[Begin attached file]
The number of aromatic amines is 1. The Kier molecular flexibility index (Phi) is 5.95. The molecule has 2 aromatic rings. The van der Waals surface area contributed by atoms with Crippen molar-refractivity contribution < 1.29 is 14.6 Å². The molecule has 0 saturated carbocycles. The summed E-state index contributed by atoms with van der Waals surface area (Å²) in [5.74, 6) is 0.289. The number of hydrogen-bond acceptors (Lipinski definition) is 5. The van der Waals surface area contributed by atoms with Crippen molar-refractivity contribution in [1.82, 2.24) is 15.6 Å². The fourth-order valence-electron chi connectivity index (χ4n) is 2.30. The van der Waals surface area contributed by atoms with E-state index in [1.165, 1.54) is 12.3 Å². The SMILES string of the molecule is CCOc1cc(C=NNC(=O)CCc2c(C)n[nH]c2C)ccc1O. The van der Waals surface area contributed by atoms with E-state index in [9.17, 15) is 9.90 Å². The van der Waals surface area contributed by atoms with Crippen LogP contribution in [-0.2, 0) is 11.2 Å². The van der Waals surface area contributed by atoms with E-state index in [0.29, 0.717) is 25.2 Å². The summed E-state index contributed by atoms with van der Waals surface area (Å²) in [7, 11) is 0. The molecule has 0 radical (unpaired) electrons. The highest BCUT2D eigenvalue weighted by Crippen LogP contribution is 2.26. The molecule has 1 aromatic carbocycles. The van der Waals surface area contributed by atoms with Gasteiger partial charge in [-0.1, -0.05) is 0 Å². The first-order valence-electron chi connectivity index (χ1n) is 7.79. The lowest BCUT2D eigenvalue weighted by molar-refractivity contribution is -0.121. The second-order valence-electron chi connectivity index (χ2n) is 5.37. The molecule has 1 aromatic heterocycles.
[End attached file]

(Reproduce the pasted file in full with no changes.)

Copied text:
The number of aromatic amines is 1. The Kier molecular flexibility index (Phi) is 5.95. The molecule has 2 aromatic rings. The van der Waals surface area contributed by atoms with Crippen molar-refractivity contribution < 1.29 is 14.6 Å². The molecule has 0 saturated carbocycles. The summed E-state index contributed by atoms with van der Waals surface area (Å²) in [5.74, 6) is 0.289. The number of hydrogen-bond acceptors (Lipinski definition) is 5. The van der Waals surface area contributed by atoms with Crippen molar-refractivity contribution in [1.82, 2.24) is 15.6 Å². The fourth-order valence-electron chi connectivity index (χ4n) is 2.30. The van der Waals surface area contributed by atoms with E-state index in [1.165, 1.54) is 12.3 Å². The SMILES string of the molecule is CCOc1cc(C=NNC(=O)CCc2c(C)n[nH]c2C)ccc1O. The van der Waals surface area contributed by atoms with E-state index in [9.17, 15) is 9.90 Å². The van der Waals surface area contributed by atoms with Crippen LogP contribution in [-0.2, 0) is 11.2 Å². The van der Waals surface area contributed by atoms with E-state index in [0.29, 0.717) is 25.2 Å². The summed E-state index contributed by atoms with van der Waals surface area (Å²) in [7, 11) is 0. The molecule has 0 radical (unpaired) electrons. The highest BCUT2D eigenvalue weighted by Crippen LogP contribution is 2.26. The molecule has 1 aromatic carbocycles. The van der Waals surface area contributed by atoms with Gasteiger partial charge in [-0.1, -0.05) is 0 Å². The first-order valence-electron chi connectivity index (χ1n) is 7.79. The lowest BCUT2D eigenvalue weighted by molar-refractivity contribution is -0.121. The second-order valence-electron chi connectivity index (χ2n) is 5.37. The molecule has 1 aromatic heterocycles.